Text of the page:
Colman, Penny. Breaking the Chains: The Crusade of Dorothea Lynde Dix. White Hall, Va: Shoe Tree Press, 1992.

This biography will help to supplement the substance of other biographical materials.

Geller, Jeffrey L. & Maxine Harris. Women of the Asylum: Voices from Behind the Walls, 1840-1945. New York: Doubleday, Anchor Books, 1994.

I think that this composition will help prove useful in examining the experiences of women held in these institutions during the era in which Dix was holding her crusade.  It will speak to how women were seen by society.

Gollaher, David L. Voice for the Mad: The Life of Dorothea Dix. New York: The Free Press, 1995.

This biography is well written and thoroughly researched.  It offers a narrative flow that make the reader relate to the material well and may serve useful in informing the writing of the paper.

Grob, Gerald N. Mad Among Us: A History of the Care of America’s Mentally Ill. New York: The Free Press, 2011.

Grob’s work offers an insight into the nature of how care for the mentally ill has evolved and offers a window by which we can begin to understand how and why Dix became involved.  What was going on when she got into reforming this type of work? (accessed September 23, 2013).

This offers some primary source data that provides insight into the nature of both Dix’s work and her approach to lobbying. (accessed September 23, 2013).

This again offers some insight into the nature of Dix’s work and also suggest what others thought of her.

Laird, S. Louise. “Nursing of the Insane.” The American Journal of Nursing 2, no. 3 (Dec., 1901): 170-180. (accessed September 9, 2013)

Since this was published at the turn of the twentieth century it may serve as useful in determining what, if anything, changed.

McCandless, Peter. Moonlight, Magnolias, & Madness: Insanity in South Carolina From the Colonial Period to the Progressive Era. North Carolina: The University of North Carolina Press, 1996.

McCandless offers some insight into how Dix was viewed and venerated by people across the country.  Specifically, it is worth noting how Dix’s service in the South was long remembered.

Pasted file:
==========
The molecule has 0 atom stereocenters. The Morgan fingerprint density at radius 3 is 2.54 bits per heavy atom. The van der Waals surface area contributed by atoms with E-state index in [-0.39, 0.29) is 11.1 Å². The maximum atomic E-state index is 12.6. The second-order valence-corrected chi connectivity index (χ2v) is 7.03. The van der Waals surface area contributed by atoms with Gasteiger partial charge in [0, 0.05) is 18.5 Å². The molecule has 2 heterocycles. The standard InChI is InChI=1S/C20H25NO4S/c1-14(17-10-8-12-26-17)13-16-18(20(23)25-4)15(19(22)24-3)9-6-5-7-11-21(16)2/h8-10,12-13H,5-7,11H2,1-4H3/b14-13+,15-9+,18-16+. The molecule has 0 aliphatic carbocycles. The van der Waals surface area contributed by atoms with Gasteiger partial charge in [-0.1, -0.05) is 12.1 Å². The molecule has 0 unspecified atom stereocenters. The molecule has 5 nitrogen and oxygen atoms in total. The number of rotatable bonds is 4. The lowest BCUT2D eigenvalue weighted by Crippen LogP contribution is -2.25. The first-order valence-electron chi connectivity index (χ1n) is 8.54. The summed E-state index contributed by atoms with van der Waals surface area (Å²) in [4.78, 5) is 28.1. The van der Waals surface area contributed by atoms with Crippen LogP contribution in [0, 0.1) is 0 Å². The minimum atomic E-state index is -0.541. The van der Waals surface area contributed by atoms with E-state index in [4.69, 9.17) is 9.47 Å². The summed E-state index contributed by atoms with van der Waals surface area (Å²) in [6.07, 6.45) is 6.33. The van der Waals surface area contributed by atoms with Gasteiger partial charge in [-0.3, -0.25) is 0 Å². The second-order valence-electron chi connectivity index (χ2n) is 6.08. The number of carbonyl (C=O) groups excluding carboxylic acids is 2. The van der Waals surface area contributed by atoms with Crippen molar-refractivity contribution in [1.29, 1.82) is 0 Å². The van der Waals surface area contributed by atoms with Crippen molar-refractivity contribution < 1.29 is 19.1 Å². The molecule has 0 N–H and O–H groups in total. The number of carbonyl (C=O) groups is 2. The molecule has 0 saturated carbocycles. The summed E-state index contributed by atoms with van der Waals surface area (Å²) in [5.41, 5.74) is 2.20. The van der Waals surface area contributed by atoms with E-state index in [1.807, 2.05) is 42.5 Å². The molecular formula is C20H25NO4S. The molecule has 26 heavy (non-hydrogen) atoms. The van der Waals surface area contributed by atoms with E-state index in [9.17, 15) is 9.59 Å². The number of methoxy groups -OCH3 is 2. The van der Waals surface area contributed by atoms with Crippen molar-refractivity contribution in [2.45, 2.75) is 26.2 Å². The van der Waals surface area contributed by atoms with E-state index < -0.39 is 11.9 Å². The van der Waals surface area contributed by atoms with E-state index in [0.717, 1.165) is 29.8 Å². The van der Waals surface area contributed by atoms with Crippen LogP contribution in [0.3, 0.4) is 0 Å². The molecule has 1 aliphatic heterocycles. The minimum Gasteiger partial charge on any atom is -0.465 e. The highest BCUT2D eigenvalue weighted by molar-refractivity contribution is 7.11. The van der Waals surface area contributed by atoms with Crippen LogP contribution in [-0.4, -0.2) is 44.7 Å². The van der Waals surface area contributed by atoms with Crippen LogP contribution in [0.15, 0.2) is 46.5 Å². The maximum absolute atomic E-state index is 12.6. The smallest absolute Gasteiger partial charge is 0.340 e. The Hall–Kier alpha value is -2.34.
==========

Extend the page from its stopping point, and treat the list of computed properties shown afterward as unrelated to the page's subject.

Miller, Dorothy & Esther Blanc. “Concepts of “Moral Treatment” for the Mentally Ill:Implications for Social Work with Post Hospital Mental Health Patients.” Social Service Review 41, no. 1 (Mar., 1967): 66-74. (accessed September, 9, 2013).

In class discussions we have discussed how doctors stressed the importance of moral treatment along with medical treatments.  I’m curious to see if this is something that Dix helped to encourage.

Muckenhoupt, Margaret. Dorothea Dix: Advocate for Mental Health Care. New York: Oxford University Press Inc., 2003.

This is another biographical source that will serve to supplement other biographical materials.

Reiss, Benjamin. Theaters of Madness: Insane Asylums and Nineteenth-Century American Culture. Chicago, IL: University of Chicago Press, 2008.

This source offers a detailed description into the practical and physical dimensions of what shape these institutions took.

Porter, Roy. Madness: A Brief History. New York: Oxford University Press Inc., 2003.

Drawing upon eyewitness accounts of doctors, writers, artists, and the mad themselves, Roy Porter tells the story of our changing notions of insanity and of the treatments for mental illness that have been employed from antiquity to the present day.  This might help to provide atmosphere in describing the spirit of a time.

Schlaifer, Charles, and Lucy Freeman. Heart’s Work: Civil War Heroine and Champion of the Mentally Ill, Dorothea Lynde Dix. New York: Paragon House, 1991.

This helps to emphasize Dix’s work and efforts for reform at nursing and hospitalization during the Civil War.

Schultz, Jane E. “The Inhospitable Hospital: Gender and Professionalism in Civil War Medicine.” Signs 17, no. 2 (Winter, 1992): 363-392. September 9, 2013).

This helps to describe the nature of how women were viewed during the era of America’s Civil War.  Considering the nature of Dix’s work and her personality, it would be interesting to consider how she got things done and how she altered people’s perceptions.

Shryock, Richard H. “A Medical Perspective on the Civil War.” American Quarterly 14, no. 2 (Summer, 1962): 161-173. (accessed September 9, 2013).

This source offers insight into the nature of medicine and the kind of difficult conditions that people had to contend with.

Wilson, Dorothy Clarke. Stranger and Traveler: The Story of Dorothea Dix, American Reformer. Boston: Little, Brown, 1975.

This being an older resource may prove useful in exploring the historiography of Dix’s life.


Call Me Crazy!

Monday, September 23rd, 2013